On Gili Trawangan, an islet off the coast of Indonesia’s verdant Lombok island, tanned and pinkish Westerners in bathing suits mingle in the same restaurant as a group of hijab-wearing women from Malaysia on a corporate retreat. There is a large mosque just off the main road whose last call to prayer at night can be heard through the beat of live reggae bands.
Tourists flock to Indonesia from all over the world to enjoy its beaches, wildlife and heritage sites. But many are coming for religious reasons, too. In 2015, Lombok, whose population is 90 percent Muslim, was dubbed the “world’s best halal tourism destination” at an annual Muslim travel industry event in Dubai. The island — which has long been overshadowed by glamorous, Hindu-majority Bali, just a 30-minute flight to the west — eagerly seized on the distinction as a unique touristic selling point.
“We don’t have to be the ‘Muslim Bali,'” Muhammad Adi Farchan, a halal tour operator, said in the coastal Lombok town of Senggigi. “We are just Muslim Lombok! Muslim paradise.”
If the phrase “halal tourism” — which came into vogue about a decade ago — seems neologistic, it’s nevertheless at the cusp of an emerging trend in the travel industry: holidays that don’t merely accommodate religious Muslims, but actively cater to them. A term most commonly used to describe food provenance, “halal” more broadly means religiously permissible per Muslim law.
As the world’s largest Muslim country, Indonesia has pinned hopes on the halal market to expand its $13 billion tourism industry, which lags behind those of neighbors like Thailand and Singapore. Lombok is in West Nusa Tenggara province, which is one of three government-designated “priority” halal destinations, along with West Sumatra and Aceh. Jakarta’s deputy governor Sandiaga Uno has expressed interest in developing a “sharia tourism zone” in the nation’s capital, and recently announced that the city would build “sharia-based” hotels.
About 2.7 million tourists visited halal destinations in Indonesia in 2016, according to a Tourism Ministry spokesperson, out of about 12 million foreign tourists in total. The greatest increase was seen in Lombok, which the ministry credits to halal tourism.
Lombok welcomed about 3 million foreign and domestic tourists last year. On this island, nearly all the food — fish satay, chicken smeared with eponymous Lombok chili sambal — is already halal, and you’re never more than five minutes from a mosque. Nearly every hotel, restaurant and beach club has a musholla, or prayer room. And since the island’s population is mostly Muslim, the odds are that a tour guide for any activity — from trekking the volcanic Mount Rinjani to diving with sea turtles — can accommodate religious considerations.
“Indonesia is great to visit because we don’t have to explain why we want things like prayer rooms and certified halal food,” said Omar, a 52-year-old tourist from Saudi Arabia who did not want to use his last name, at the flagship Islamic Center mosque complex in the provincial capital Mataram. “Everyone is Muslim, so they already understand.”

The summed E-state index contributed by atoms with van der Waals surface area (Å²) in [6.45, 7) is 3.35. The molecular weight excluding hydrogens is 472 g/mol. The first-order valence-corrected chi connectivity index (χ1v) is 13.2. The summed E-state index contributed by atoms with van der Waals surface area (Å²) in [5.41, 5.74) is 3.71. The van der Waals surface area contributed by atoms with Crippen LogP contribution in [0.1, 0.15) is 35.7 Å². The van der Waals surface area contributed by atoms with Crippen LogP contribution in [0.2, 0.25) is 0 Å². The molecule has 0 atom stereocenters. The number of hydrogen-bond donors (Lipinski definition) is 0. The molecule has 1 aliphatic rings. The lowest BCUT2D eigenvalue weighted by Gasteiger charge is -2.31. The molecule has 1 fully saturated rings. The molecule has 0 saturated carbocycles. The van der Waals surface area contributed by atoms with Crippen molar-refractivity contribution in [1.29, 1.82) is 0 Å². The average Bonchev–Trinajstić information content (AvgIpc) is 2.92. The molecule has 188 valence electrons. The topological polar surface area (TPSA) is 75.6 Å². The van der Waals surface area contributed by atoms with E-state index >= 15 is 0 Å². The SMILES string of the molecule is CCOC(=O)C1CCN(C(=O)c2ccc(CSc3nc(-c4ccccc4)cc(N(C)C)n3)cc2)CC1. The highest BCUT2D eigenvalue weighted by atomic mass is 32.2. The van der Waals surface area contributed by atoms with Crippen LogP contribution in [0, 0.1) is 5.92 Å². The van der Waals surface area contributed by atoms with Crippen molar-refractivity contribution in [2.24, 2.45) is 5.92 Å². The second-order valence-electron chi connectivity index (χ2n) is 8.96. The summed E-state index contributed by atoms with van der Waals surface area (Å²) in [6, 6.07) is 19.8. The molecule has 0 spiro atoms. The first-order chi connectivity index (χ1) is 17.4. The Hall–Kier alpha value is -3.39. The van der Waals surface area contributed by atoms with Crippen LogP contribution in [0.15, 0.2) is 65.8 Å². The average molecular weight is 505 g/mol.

Such travelers could significantly boost Indonesia’s tourism revenue, officials hope. Visitors from the United Arab Emirates and Saudi Arabia spend more money on average — about $1,500 to $1,700 per person per trip — than other tourists to Indonesia, who spend around $1,200 per person, according to Arief Yahya, Indonesia’s tourism minister.
But the number of Middle Eastern and Gulf tourists to all of Indonesia hovered around just 200,000 last year, compared to 600,000 who visited nearby Thailand. To attract more of these lucrative tourists, Indonesia has pushed for more direct flights from Gulf carriers like Emirates, Qatar Airways and Etihad Airways and reframed its promotion of destinations outside Bali.
That includes Aceh, a conservative province on Sumatra that’s perhaps best known for being governed by sharia or Islamic law, which now has slick signs plastered in its airport advertising its appeal as a halal destination. Aceh has miles of unspoiled diving beaches, historic mosques and the Leuser Ecosystem rain forest. But facets of Acehnese life that might deter other visitors, such as the banning of alcohol, can work as selling points for devout Muslim travelers.
The campaign turns Aceh’s longtime moniker “Mecca’s veranda” into a tourism tagline.
Those in the travel industry describe Muslim travelers as the next “billion-person market,” after India and China. Almost a quarter of the entire world’s population is Muslim.
“There are 1.6 Muslims in the world, which means 1.6 billion potential halal travelers,” said Fazal Bahardeen, the Sri Lankan-born founder of CrescentRating, a Singapore-based halal travel certification company.
For three years, Bahardeen’s company has issued an annual report on global halal tourism in conjunction with MasterCard. The 2017 report, released in May in Jakarta, estimates the number of international Muslim travelers at 121 million, accounting for about 10 percent of the world’s travel industry.